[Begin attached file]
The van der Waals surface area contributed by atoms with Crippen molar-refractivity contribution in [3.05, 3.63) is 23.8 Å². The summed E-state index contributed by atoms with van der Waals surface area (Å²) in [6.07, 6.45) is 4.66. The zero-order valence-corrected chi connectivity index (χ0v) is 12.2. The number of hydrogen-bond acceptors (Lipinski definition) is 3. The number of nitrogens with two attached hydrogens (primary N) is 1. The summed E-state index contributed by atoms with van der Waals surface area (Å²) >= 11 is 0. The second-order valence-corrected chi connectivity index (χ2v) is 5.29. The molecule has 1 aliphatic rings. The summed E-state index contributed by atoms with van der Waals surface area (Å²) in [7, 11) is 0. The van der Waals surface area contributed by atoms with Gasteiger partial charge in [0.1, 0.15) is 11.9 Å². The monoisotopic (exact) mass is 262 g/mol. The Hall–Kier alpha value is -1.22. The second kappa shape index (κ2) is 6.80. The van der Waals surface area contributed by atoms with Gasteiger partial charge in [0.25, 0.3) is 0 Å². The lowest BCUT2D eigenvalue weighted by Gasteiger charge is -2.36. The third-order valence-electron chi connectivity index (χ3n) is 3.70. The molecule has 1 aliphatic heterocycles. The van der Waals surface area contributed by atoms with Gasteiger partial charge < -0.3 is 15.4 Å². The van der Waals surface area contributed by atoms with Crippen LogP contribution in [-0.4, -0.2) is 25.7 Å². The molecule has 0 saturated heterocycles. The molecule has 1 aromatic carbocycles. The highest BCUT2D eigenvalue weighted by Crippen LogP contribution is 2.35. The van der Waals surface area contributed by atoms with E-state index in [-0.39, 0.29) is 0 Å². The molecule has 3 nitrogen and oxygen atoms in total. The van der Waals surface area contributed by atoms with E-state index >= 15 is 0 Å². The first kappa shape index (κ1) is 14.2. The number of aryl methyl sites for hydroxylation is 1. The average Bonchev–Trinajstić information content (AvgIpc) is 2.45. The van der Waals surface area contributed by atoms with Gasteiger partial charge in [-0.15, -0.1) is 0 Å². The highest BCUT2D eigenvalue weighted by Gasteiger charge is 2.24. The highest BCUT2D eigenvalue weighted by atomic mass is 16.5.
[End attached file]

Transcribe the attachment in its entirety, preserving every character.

The van der Waals surface area contributed by atoms with Crippen molar-refractivity contribution in [3.05, 3.63) is 23.8 Å². The summed E-state index contributed by atoms with van der Waals surface area (Å²) in [6.07, 6.45) is 4.66. The zero-order valence-corrected chi connectivity index (χ0v) is 12.2. The number of hydrogen-bond acceptors (Lipinski definition) is 3. The number of nitrogens with two attached hydrogens (primary N) is 1. The summed E-state index contributed by atoms with van der Waals surface area (Å²) >= 11 is 0. The second-order valence-corrected chi connectivity index (χ2v) is 5.29. The molecule has 1 aliphatic rings. The summed E-state index contributed by atoms with van der Waals surface area (Å²) in [7, 11) is 0. The van der Waals surface area contributed by atoms with Gasteiger partial charge in [0.1, 0.15) is 11.9 Å². The monoisotopic (exact) mass is 262 g/mol. The Hall–Kier alpha value is -1.22. The second kappa shape index (κ2) is 6.80. The van der Waals surface area contributed by atoms with Gasteiger partial charge in [0.25, 0.3) is 0 Å². The lowest BCUT2D eigenvalue weighted by Gasteiger charge is -2.36. The third-order valence-electron chi connectivity index (χ3n) is 3.70. The molecule has 1 aliphatic heterocycles. The van der Waals surface area contributed by atoms with Gasteiger partial charge < -0.3 is 15.4 Å². The van der Waals surface area contributed by atoms with Crippen LogP contribution in [-0.4, -0.2) is 25.7 Å². The molecule has 0 saturated heterocycles. The molecule has 1 aromatic carbocycles. The highest BCUT2D eigenvalue weighted by Crippen LogP contribution is 2.35. The van der Waals surface area contributed by atoms with E-state index in [-0.39, 0.29) is 0 Å². The molecule has 3 nitrogen and oxygen atoms in total. The van der Waals surface area contributed by atoms with E-state index >= 15 is 0 Å². The first kappa shape index (κ1) is 14.2. The number of aryl methyl sites for hydroxylation is 1. The average Bonchev–Trinajstić information content (AvgIpc) is 2.45. The van der Waals surface area contributed by atoms with Gasteiger partial charge in [-0.15, -0.1) is 0 Å². The highest BCUT2D eigenvalue weighted by Gasteiger charge is 2.24. The highest BCUT2D eigenvalue weighted by atomic mass is 16.5.